The rules on traveling with cannabis, within California and out of state, can get finicky — even though weed is legal here and in other states.
Bee reader Samone Thompson asked The Bee’s service journalism team: “Can you travel with a little bit of weed if it’s medical weed for you because you have medical problems?”
It depends on where you’re going.
If you’re driving within the state, you can carry weed with you, as long as you’re carrying the legal limit and you’re transporting it correctly.
In California, you can legally carry up to 28.5 grams of weed. You’ll be penalized if you carry more than 28.5 grams, or more than eight grams of concentrated cannabis — essentially about one ounce.
If you are a medical marijuana patient, however, you can carry up to eight ounces of dried cannabis, unless your doctor has special instructions.
▪ You’re carrying a current identification card or a physician’s recommendation.
▪ The cannabis or cannabis product is in a container or receptacle that is either sealed, resealed, or closed.
Otherwise, if you are not a medical marijuana patient, the legal way to travel with weed is for it to be sealed or put it in the trunk of your car.
If you’re caught with a cannabis product that has a broken seal, open packaging or have loose flower in your car, you could be fined up to $100.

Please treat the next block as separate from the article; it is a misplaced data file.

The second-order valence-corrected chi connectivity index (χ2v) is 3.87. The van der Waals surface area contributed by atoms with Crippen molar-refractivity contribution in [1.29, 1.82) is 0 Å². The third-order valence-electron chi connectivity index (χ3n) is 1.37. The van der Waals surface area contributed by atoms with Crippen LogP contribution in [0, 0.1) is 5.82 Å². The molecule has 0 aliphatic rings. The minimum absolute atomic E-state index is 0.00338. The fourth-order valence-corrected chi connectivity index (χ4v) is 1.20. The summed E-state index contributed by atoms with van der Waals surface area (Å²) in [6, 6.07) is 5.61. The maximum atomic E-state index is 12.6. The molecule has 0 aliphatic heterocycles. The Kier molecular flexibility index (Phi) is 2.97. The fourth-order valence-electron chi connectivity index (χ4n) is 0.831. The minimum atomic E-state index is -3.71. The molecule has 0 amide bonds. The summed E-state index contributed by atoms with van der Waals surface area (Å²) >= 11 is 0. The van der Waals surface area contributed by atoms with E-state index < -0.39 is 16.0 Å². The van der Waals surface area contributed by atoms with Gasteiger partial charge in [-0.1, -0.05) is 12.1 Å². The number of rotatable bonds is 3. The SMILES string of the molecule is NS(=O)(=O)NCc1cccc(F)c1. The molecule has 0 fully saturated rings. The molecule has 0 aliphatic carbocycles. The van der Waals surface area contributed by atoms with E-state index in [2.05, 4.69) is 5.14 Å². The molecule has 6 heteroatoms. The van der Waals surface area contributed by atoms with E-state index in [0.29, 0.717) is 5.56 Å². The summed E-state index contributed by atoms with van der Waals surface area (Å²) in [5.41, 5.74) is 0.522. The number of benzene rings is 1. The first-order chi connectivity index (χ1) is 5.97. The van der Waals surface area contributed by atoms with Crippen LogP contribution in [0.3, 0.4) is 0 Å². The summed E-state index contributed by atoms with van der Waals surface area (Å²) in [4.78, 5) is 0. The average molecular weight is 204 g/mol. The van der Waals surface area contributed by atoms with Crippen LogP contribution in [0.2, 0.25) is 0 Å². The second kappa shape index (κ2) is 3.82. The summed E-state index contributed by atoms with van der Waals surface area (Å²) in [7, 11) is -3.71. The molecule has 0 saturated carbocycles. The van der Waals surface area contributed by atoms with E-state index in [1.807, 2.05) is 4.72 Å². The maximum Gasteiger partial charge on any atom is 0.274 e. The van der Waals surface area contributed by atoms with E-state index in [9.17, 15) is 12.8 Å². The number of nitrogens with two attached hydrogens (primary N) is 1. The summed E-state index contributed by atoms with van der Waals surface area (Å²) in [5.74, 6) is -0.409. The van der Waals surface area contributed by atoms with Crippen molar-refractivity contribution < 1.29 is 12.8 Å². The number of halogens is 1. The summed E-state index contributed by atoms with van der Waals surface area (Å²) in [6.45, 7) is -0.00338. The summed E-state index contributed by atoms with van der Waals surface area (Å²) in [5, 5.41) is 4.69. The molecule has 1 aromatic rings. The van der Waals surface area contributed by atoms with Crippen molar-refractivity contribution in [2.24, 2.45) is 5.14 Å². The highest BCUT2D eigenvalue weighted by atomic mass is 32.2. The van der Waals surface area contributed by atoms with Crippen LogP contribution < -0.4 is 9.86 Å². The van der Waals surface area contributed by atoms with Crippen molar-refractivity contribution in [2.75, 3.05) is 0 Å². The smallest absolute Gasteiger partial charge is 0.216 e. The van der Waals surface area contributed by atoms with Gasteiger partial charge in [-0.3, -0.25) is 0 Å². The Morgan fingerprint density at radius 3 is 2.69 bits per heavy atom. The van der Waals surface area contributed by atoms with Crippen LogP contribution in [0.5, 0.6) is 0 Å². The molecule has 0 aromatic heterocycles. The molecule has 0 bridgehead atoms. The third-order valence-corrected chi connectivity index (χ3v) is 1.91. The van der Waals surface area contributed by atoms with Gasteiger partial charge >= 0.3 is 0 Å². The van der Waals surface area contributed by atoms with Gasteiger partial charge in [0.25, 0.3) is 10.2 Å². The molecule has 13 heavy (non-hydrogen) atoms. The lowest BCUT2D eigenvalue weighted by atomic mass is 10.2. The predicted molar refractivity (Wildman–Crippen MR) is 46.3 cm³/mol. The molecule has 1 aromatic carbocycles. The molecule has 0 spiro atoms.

At the airport
Some airports in California may allow travelers to bring the legal amount of weed, but the Transportation Security Administration officer and local law enforcement will have the final say on whether your weed can get through the checkpoint.
Marijuana and some weed-infused products, including some CBD oils, are illegal under federal law. However, items that contain up to 0.3 % THC on a dry weight basis or that are approved by FDA are allowed.
According to the administration, TSA officers must report suspected violations of law to local, state or federal authorities. It adds on its website that officers don’t search for weed or other drugs, but if something is found during screenings, they will contact law enforcement.
This story was originally published March 2, 2023, 9:52 AM.
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